A plethora of anachronisms pull readers out of the time period and interrupt the story’s flow. There are a number of glaring factual errors: Lassa describes a Viking tune as resembling the Christian hymn “Good King Wenceslas,” a 19th-century song with a 13th-century melody; Lassa’s mentor, Chinese alchemist Choy Yang, predates the documented arrival of Chinese immigrants to England and Norway by hundreds of years. Likewise, language choices for the characters, such as Lassa repeatedly saying things are “cool,” make it difficult to fully immerse oneself in the time period, though the creative liberties may appeal to an uncritical younger audience.

Lassa’s struggle to fit in with the older, tougher Vikings is peppered with boyish humour and palpable nervous tension. Both Lassa and Ann have engaging, distinctive voices, and as they both try to break free from the gender restrictions of their time, they make a very sympathetic couple. Young readers who care more about fun adventure than historical accuracy will enjoy Yurke’s rip-roaring storytelling.

Takeaway: Sweeping atmosphere and a zippy pace will draw adventure-minded middle grade readers to this tale of Viking and Saxon warfare and romance.

Great for fans of Neil Gaiman’s Odd and the Frost Giants, Terry Jones’s The Saga of Erik the Viking.

Production grades
Cover: A
Design and typography: B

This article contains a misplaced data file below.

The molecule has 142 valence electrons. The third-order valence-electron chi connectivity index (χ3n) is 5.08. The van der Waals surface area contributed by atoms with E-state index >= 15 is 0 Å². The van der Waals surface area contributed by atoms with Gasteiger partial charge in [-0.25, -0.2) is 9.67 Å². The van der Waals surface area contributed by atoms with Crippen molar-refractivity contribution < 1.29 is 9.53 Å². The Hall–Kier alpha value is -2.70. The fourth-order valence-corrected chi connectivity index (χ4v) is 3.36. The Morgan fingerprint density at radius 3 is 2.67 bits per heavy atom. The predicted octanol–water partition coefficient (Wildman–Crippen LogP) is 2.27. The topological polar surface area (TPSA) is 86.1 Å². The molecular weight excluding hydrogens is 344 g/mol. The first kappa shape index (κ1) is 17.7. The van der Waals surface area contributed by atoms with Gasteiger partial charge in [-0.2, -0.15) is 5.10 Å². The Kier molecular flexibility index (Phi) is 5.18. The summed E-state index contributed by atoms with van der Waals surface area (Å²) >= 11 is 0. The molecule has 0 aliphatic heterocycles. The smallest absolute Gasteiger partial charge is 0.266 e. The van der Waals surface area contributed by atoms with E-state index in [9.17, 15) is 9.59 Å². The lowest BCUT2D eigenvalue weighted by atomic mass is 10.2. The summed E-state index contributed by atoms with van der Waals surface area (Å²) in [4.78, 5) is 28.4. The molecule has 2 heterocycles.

Illustrations: -
Editing: B-
Marketing copy: A

A LONG WAY HOME
Myra Hargrave McIlvain
In McIlvain’s lively but uneven novel, corporate executive Meredith Haggerty escapes her brutal husband, Harvey, by hiding in the chaos following the 2001 World Trade Center attacks. She flees her office with only her ever-present satchel as the building collapses, faking her death. She’s suffused with guilt over driving drunk and getting in a crash that left Harvey partially paralyzed, but she feels she’s paid her dues by enduring his abuse in the decade since. As she rides a bus to Mexico, fellow passenger Father Jacques “Rich” Richelieu, a priest and medical doctor, recognizes a woman in need of help. Rich invites her to stay at his community center in Brownsville, Tex. Once she’s settled, her stash of cash is stolen and she must rely on meager earnings and the kindness of her new community, all while living in fear of exposure.

McIlvain (Stein House) vividly depicts Meredith’s escape against the backdrop of the traumatic events of 9/11, and the scenes of Rich and other knowledgeable people recognizing the clear signs of domestic abuse are well-written and sensitively approached. As Meredith navigates a new life in a place filled with poverty, violence, and sorrow, McIlvain keeps the book’s tone from descending too far into the dark, adding a touch of romance as well as some melodrama in a subplot involving a young Mexican boy.

The writing falters in the last quarter as the author winds up to the denouement, tying up loose ends in brisk fashion. Life-altering decisions for Father Rich and Meredith seem too convenient and neat. Even with these missteps, this novel is powerful and compelling. The mutual misery of Meredith and Harvey’s marriage is capably portrayed, and Meredith is a complicated and appealing heroine. Readers will breathlessly turn pages to the end.

Takeaway: Readers intrigued by heroines on the run and possibly in need of redemption will love this vivid novel of a woman using the events of 9/11 to escape her abusive husband.